The militants have doubled down their activity as US forces are being withdrawn from Afghanistan. According to the Long War Journal, the Taliban* currently controls 212 districts in Afghanistan, while the government controls 70 districts.
The Taliban on Wednesday announced that they had seized control of the Wesh international border crossing with Pakistan.
“The [Taliban] Mujahideen have captured an important border town called Wesh in Kandahar. With this, the important road between [Spin] Boldak and Chaman and Kandahar customs have come under Mujahideen control”, Taliban spokesman Zabihullah Mujahid, said.
Taliban captured Wesh International border crossing between Spin Boldak & Pakistan’s Chaman district. The main transit route of the country.
In the meantime, AFP has reported, citing a Pakistani security source, that the Taliban flag was raised at the crossing.
“The Taliban has taken control of the Afghan side of the Chaman-Spin Boldak border crossing”, the source claimed. “They have raised their flag and removed the Afghan flag”.
Addressing the news, the Afghan government said that its forces have repelled the militants from the border.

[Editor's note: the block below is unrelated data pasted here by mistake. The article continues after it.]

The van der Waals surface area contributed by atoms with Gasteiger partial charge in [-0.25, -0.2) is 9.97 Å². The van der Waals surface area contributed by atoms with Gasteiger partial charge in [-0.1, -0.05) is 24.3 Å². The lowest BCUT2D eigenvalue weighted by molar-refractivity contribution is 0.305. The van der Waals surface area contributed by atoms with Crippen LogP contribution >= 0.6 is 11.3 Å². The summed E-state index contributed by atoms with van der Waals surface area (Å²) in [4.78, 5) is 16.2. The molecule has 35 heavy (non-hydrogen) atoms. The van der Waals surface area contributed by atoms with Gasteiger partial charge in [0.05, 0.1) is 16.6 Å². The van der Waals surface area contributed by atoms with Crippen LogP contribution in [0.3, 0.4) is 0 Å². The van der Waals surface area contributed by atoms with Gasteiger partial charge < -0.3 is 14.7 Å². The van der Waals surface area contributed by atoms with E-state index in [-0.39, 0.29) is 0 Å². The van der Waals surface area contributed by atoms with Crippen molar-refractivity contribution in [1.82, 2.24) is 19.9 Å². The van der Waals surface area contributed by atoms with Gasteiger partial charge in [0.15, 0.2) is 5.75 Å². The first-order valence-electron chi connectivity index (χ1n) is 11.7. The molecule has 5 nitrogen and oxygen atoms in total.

The Taliban is believed to be advancing in various parts of the country as the US military and their allies are leaving the nation. Per several reports, up to 80% of Afghan territory has fallen under the Taliban’s control.
US President Joe Biden stated that the American forces had achieved their goals, noting that the troops will officially finish withdrawing from their mission by 31 August. He added that only the Afghans themselves can decide the future of their country.
Taliban fighters stand guard as senior leader of a breakaway faction of the Taliban Mullah Abdul Manan Niazi, not pictured, delivers a speech to his fighters, in Shindand district of Herat province, Afghanistan
The deal, reached by Washington under the previous administration and the movement stipulates that the Taliban won’t allow Afghanistan to become a terrorist safe haven and will continue peace talks with the Afghan government.
Yet, Kabul has noted a lack of progress in negotiations, while Commanding General Austin Miller warned that a civil war might erupt after NATO forces are withdrawn from Afghanistan.